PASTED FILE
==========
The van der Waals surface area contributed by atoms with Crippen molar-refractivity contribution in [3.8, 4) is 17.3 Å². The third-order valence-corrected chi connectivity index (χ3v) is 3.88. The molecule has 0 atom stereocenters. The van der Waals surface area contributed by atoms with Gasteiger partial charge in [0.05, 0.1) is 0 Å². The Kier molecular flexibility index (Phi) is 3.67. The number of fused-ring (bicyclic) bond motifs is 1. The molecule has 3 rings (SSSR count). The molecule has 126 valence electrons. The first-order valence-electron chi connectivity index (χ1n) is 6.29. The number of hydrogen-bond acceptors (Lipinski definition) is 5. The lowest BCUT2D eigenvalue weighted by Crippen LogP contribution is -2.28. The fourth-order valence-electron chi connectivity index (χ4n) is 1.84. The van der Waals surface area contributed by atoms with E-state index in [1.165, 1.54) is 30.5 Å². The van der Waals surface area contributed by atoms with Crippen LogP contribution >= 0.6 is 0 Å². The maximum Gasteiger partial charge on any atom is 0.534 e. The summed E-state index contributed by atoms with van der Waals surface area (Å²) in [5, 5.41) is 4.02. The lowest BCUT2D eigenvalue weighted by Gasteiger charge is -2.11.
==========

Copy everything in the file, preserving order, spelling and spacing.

The van der Waals surface area contributed by atoms with Crippen molar-refractivity contribution in [3.8, 4) is 17.3 Å². The third-order valence-corrected chi connectivity index (χ3v) is 3.88. The molecule has 0 atom stereocenters. The van der Waals surface area contributed by atoms with Gasteiger partial charge in [0.05, 0.1) is 0 Å². The Kier molecular flexibility index (Phi) is 3.67. The number of fused-ring (bicyclic) bond motifs is 1. The molecule has 3 rings (SSSR count). The molecule has 126 valence electrons. The first-order valence-electron chi connectivity index (χ1n) is 6.29. The number of hydrogen-bond acceptors (Lipinski definition) is 5. The lowest BCUT2D eigenvalue weighted by Crippen LogP contribution is -2.28. The fourth-order valence-electron chi connectivity index (χ4n) is 1.84. The van der Waals surface area contributed by atoms with E-state index in [1.165, 1.54) is 30.5 Å². The van der Waals surface area contributed by atoms with Crippen LogP contribution >= 0.6 is 0 Å². The maximum Gasteiger partial charge on any atom is 0.534 e. The summed E-state index contributed by atoms with van der Waals surface area (Å²) in [5, 5.41) is 4.02. The lowest BCUT2D eigenvalue weighted by Gasteiger charge is -2.11.